Seems to me they should come in as illegals like everybody else. Then our goverment would fight tooth and nail to give them, well everything.

    • #19
    • May 15, 2015, at 5:02 AM PDT
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  20. Titus Techera Contributor
    Titus Techera

    Fake John Galt:Seems to me they should come in as illegals like everybody else.Then our goverment would fight tooth and nail to give them, well everything.

    They have more right than most to say they do the jobs Americans won’t do–they might add, jobs that Americans did want done & to which they agreed!

    • #20
    • May 15, 2015, at 5:26 AM PDT
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  21. Rodin Member

    Fake John Galt

    Seems to me they should come in as illegals like everybody else. Then our goverment would fight tooth and nail to give them, well everything.

    Maybe this is how you shame California democrats into supporting asylum…no, the shame gene is removed from democrats.

    • #21
    • May 15, 2015, at 7:33 AM PDT
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  22. Titus Techera Contributor
    Titus Techera

    Rodin:

    Fake John Galt

    Seems to me they should come in as illegals like everybody else. Then our goverment would fight tooth and nail to give them, well everything.

    Maybe this is how you shame California democrats into supporting asylum…no, the shame gene is removed from democrats.

    This struck me as well: How can people be so keen on all sorts of relocations, legal or illegal, small or great–& then turn their face away from those whose need is not their only claim, but also law & loyalty? Shamelessness seems to be the answer-

    • #22
    • May 15, 2015, at 7:39 AM PDT
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  23. captainpower Inactive

    Re 22

    because they are racist in preference of their own group, and.because they believe hey have a special entitlement

    Victor davis hanson in a recent speech shared on vimeo recounted an anecdote from a debate he had with an illegal immigration proponent. Vdh asked his oponent whether he thought illegal immigration from china was ok and he said no, its different because mexicans have historical rights to american land (presumably that was “stolen” from them and still belongs to them in their minds).

    • #23
    • May 15, 2015, at 11:22 AM PDT
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  24. Titus Techera Contributor
    Titus Techera

    captainpower:Re 22

    because they are racist in preference of their own group, and.because they believe hey have a special entitlement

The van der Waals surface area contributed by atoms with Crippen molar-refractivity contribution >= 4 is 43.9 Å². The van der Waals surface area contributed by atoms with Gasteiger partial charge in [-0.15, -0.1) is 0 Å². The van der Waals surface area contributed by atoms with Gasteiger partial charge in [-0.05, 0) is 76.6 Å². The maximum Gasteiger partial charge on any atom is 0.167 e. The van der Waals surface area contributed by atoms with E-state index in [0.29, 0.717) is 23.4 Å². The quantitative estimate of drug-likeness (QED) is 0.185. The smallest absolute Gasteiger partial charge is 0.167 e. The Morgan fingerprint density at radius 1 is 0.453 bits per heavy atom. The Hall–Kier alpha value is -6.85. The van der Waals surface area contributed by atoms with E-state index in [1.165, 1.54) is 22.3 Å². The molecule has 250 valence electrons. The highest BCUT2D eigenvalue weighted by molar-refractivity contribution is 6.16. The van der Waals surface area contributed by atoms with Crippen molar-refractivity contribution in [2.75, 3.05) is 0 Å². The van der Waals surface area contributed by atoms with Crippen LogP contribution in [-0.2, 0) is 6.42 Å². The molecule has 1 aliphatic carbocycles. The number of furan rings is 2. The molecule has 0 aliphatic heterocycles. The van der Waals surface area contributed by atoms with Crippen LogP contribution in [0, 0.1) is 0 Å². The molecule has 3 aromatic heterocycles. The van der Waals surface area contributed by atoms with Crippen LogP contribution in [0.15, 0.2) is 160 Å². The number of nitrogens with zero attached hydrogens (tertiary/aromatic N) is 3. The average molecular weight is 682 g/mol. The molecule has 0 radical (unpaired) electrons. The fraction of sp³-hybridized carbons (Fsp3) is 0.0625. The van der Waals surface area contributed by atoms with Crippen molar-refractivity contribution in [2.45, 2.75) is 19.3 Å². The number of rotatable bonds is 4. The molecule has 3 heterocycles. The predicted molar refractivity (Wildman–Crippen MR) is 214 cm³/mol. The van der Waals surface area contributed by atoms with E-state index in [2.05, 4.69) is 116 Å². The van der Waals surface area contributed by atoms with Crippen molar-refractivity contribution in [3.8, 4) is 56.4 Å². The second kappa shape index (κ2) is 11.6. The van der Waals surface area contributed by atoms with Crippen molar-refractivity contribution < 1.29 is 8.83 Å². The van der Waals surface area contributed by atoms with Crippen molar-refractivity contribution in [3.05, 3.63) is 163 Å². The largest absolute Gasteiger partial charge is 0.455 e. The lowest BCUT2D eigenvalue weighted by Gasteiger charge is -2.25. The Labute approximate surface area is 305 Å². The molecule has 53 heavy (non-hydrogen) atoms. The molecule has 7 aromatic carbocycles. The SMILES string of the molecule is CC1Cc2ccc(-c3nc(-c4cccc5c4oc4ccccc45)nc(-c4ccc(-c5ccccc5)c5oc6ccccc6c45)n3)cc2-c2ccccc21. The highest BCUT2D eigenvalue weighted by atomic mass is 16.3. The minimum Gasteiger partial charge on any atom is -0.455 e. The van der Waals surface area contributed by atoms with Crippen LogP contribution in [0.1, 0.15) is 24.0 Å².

Victor davis hanson in a recent speech shared on vimeo recounted an anecdote from a debate he had with an illegal immigration proponent. Vdh asked his oponent whether he thought illegal immigration from china was ok and he said no, its different because mexicans have historical rights to american land (presumably that was “stolen” from them and still belongs to them in their minds).

    That’s rather amazing, but at the same time perfectly unexceptional. We’re stepping through the looking glass, it sometimes seems–some say, we already have, & everything is weird now…

    • #24
    • May 15, 2015, at 12:20 PM PDT
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  25. captainpower Inactive

    on a pc now. here’s a link to the victor davis hanson interview

    [edit] preface to the anecdote is 10:57-11:21

    anecdote is 11:21-13:08

    • #25
    • May 15, 2015, at 6:21 PM PDT
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  26. Dustoff Inactive

    TITUS

    Well said. Agree that America is first a state of mind. Agree also that denying refuge and safety to those Americans of deed and thought, those individuals who believed in “us” and fought with us, is a sickening failure, in fact a national dishonor on our part.

    • #26
    • September 29, 2015, at 12:27 PM PDT
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  27. Concretevol Thatcher

    Titus Techera: Today I read this article by National Review‘s Mr. Nordlinger, who seems to moonlight as conservative America’s man of honor. He remembers and says all the things people with their busy lives cannot remember and say. How does that man live–knowing so many shameful things?

    This is really well said Titus. I have thought the same thing myself and am glad you chose to state it so eloquently. I have a lot of admiration for Mr. Nordlinger.

    • #27
    • October 12, 2015, at 7:52 AM PDT